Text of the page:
As seen in Speedboat Magazine’s
Jan/Feb 2023 Issue.
Q. I own a 2007 Nor-Tech SuperCat 36′ catamaran with Twin 1150s and Mercury Racing SSMVI drysump drives. The hull has notches in the running surfaces at the transom. I am running 37″-pitch to 40″-pitch props spinning out. What should my drives “toe” be set at? (To verify, “toe” is the measurement of the tips of nosecones being closer to or further apart than the center line of the propshafts.)
The boat does have an issue with porpoising, but as far as I’ve ever been able to find out, it is normal and to just deal with it! I’m a new cat owner coming from a vee, so I honestly did not know what to expect. I have been told that newer versions of the 3600 have the notched bottom and the older ones did not. The reason I say this is that I’ve also read
that it makes a difference whether you should spin propellers in or out. I’m sure you know what I’m talking about. You can see the “notch”, the drain plug, and water pickup if you look closely at the picture I included of my boat. Obviously, I would trust your opinion over anything I have read, so I appreciate the information.
We are very familiar with your Nor-Tech 36’ Super Cat. As a matter of fact, we
just finished rebuilding and upgrading one here. We upgraded the existing 850SCI engines to our 1250HP version and re-rigged the boat. When it came to us, the propellers
were spinning out. Most of the ones that we had driven in the past had the propellers spinning in. We tried this one spinning out and the porpoise problem was unmanageable. We switched the drives to spinning in and the boat handling improved immensely. Before making the change, we did do some research talking to other people in the industry that we respect. The consensus was unanimous that the propellers should be turning inward on a Nor-Tech 3600 with higher power. To my knowledge, most of the 3600s had notched bottoms. The attached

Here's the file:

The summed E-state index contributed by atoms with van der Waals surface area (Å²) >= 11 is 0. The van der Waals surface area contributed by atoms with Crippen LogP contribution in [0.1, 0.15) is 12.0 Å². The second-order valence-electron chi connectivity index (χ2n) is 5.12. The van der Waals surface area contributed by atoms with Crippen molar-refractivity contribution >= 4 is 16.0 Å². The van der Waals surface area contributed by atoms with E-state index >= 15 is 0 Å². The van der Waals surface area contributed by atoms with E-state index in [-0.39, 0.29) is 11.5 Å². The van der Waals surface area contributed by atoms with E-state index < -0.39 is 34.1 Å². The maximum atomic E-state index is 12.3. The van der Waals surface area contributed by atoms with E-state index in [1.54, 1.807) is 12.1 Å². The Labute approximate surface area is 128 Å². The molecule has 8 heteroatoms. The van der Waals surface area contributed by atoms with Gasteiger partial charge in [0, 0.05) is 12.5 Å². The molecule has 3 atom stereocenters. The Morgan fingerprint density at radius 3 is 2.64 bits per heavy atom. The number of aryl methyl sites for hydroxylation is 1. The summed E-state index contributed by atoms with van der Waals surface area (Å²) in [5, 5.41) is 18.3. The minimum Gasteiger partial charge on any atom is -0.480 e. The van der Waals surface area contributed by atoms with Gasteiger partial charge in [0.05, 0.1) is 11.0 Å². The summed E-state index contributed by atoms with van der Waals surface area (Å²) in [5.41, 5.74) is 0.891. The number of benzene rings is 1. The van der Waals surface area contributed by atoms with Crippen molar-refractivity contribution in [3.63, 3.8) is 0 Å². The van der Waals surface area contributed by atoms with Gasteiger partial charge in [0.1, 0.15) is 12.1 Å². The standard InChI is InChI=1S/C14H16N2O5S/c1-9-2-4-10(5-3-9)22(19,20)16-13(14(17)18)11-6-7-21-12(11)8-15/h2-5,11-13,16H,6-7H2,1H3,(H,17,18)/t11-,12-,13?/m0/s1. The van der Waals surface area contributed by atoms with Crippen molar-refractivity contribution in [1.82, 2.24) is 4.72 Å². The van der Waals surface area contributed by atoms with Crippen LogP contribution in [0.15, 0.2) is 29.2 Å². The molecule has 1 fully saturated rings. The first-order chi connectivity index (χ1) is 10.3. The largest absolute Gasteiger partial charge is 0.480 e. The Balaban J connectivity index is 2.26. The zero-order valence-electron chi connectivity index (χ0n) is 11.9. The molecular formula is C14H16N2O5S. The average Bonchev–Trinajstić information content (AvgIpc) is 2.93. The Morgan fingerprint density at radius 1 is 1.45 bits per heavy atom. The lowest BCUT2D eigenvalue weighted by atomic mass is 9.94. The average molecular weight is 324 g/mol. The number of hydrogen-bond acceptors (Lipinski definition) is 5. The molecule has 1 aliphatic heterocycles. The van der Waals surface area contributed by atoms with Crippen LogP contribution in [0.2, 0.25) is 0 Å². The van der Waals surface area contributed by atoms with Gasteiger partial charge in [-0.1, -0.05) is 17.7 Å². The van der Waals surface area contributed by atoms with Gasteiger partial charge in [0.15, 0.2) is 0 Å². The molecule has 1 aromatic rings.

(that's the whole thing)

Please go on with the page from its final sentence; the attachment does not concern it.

picture is of the last one that was here that we switched the propeller rotation on. As you can see, it also has the notches in the sponsons. When we delivered the boat, the owner was super happy with the improvement. The boat does have a very minor porpoise in the midrange, but is on rails at upper speeds.
Regarding toe in, with the propellers turning inward, set the toe in at 1/8″. Set the drives so that they are straight and level and then measure. The point of the gear cases should be 1/8 inch closer than the centerline of the propshafts.
Q. I have an Eliminator 28 Daytona “low profile” with twin engines. Where should my propeller shaft center line be in relation to the bottom of this boat that has IMCO extension boxes and Bravo 1 stern drives? I am trying to reduce the propeller slip numbers. I am thinking that I may need to go with shorter lower drives. Thank you for taking the time
to read this.
Most of the 28 Daytona’s with the similar set up as yours run the center line of the prop shafts 2″ to 2½” above the bottom running surface directly in front of the drive. Typically, with 4 blade Bravo props, you can expect the slip numbers to be about 12 to 14 percent. Your Eliminator boat works best with the propellers spinning inward. Going to a shorter drive than you now currently have will likely increase the slip and might also create a problem getting the boat on plane. Also, it is advised that if you go to the 2″ to 2½” above the bottom running surface,you may have to add bottom pickups in the boat to get enough cooling water. If your slip is too high, you might also consider changing from the four-blade propellers to a Max-5 Mercury Racing propeller.
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